Cham-Furth Depression

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The Cham-Furth Depression (German: Cham-Further Senke, Czech: Všerubská vrchovina) is a lowland in the Upper Palatine-Bavarian Forest that separates the Upper Palatinate Forest from the Bavarian Forest. At the same time it connects the Upper Palatinate with Bohemia.

The Cham-Further valley near Furth im Wald

The German part has an area of 281 km², a length of 40 kilometres and a width of five to ten kilometres. The Czech part covers 206 km². The valley runs in a west-southwest-east northeast direction.

It is divided into the Cham basin in the west at a height of 360 to 400 metres, which extends from Roding roughly as far as Arnschwang, and the smaller Furth depression in the east, which extends to Bohemia at heights of 400 to 500 metres. The Furth valley is bounded in the east by the European watershed. Its highest point is Kameňák (Steinwald, 751 m) near Svatá Kateřina (St. Katharina).

The geologically ancient depression is filled with Pleistocene and alluvial sediments and drained by the rivers Chamb and Regen and their tributaries. These rivers meander through the undulating, hilly region.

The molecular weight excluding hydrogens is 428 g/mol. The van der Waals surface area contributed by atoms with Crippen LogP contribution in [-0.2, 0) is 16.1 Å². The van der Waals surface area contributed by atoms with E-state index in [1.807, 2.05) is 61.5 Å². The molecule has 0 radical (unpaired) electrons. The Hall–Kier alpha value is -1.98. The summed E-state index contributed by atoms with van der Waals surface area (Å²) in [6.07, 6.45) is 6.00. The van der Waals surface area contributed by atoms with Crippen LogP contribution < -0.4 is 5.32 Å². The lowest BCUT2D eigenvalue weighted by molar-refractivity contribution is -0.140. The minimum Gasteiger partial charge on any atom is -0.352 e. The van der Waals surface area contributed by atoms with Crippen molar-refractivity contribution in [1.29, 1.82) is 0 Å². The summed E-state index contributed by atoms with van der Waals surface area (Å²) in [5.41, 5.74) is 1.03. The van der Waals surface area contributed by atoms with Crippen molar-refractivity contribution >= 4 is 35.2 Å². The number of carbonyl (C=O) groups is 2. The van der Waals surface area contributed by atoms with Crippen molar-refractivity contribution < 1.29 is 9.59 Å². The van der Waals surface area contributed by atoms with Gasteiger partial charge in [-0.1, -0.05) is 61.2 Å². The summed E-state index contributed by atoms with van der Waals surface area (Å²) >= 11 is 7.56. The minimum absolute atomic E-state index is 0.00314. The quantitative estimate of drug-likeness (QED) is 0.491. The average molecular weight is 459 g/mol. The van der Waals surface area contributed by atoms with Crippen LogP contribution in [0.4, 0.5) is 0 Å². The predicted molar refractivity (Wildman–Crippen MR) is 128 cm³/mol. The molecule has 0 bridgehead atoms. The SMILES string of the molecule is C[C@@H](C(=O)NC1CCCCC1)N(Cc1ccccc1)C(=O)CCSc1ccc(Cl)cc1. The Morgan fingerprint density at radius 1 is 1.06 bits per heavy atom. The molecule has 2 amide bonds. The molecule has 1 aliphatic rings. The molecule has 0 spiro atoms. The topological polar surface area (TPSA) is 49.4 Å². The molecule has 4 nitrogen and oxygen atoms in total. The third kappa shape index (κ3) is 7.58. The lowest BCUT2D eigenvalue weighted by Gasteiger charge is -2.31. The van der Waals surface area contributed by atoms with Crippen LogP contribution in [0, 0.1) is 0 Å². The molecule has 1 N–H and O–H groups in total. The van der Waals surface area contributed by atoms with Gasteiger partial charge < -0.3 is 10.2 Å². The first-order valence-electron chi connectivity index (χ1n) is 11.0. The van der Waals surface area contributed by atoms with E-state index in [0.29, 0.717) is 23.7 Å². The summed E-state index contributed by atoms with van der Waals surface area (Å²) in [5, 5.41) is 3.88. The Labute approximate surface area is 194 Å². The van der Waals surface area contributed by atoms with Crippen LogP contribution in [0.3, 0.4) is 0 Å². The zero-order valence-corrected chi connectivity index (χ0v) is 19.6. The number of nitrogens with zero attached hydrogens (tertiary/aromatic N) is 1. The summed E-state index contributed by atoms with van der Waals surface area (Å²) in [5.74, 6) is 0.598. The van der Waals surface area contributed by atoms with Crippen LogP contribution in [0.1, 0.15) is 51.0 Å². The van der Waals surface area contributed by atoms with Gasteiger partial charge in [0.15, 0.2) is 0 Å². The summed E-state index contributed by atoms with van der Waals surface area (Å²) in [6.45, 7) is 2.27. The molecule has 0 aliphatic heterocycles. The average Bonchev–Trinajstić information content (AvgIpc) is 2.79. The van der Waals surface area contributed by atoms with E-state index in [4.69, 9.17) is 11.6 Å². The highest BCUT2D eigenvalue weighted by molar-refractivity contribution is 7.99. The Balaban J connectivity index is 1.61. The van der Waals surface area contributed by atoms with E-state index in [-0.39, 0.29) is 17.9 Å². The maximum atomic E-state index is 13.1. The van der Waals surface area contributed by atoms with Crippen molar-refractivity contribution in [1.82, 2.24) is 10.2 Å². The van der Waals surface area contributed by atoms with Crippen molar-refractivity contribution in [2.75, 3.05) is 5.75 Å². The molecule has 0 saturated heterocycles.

In the Cham Basin, gneisses and granites predominate. In the Furth valley melanocratic rock of the gabbro-amphibolite mass is dominant. The climate is warmer and drier than the surrounding mountains, but winters are relatively cold and often characterized by böhm winds from the east.

The hilltops of the typically rural landscape are covered with islands of spruce and pine. While the Cham Basin has been inhabited almost continuously since the Stone Age, the Furth valley was not fully developed until the High Middle Ages. Farming dominates, followed by grassland use.

The Cham-Furth Depression has always been an important communication route between Bavaria and Bohemia. Cham Castle, built around 976, guarded the eastern border of the Empire. The Bavarian-Bohemian border of the vast area has remained highly disputed throughout the early modern period, which led to different negotiations and agreements between the kings of Bohemia and the dukes of Bavaria in 1564, 1580, and finally in 1764. Today the area is part of the Upper Bavarian Forest Nature Park.

External linksEdit


  • Volker Voggenreiter (1971). ″Geobotanische Untersuchungen in der Cham-Further Senke und ihren montanen Randhöhen″. In Hoppea. Denkschriften der Regensburgischen Botanischen Gesellschaft, XXVIII. Vol. New series XXII, part II. Regensburg.
  • Taku Minagawa (2015). ″Border Conflicts between Bohemia and Bavaria and Their Solutions. Comparative Considerations.″ In Marco Bellabarba, Hannes Obermair, Hitomi Sato (eds.). Communities and Conflicts in the Alps from the Late Middle Ages to Early Modernity. (Fondazione Bruno Kessler. Contributi/Beiträge. 30). Bologna-Berlin: Il mulino—Duncker & Humblot. ISBN 978-88-15-25383-5, pp. 73–90.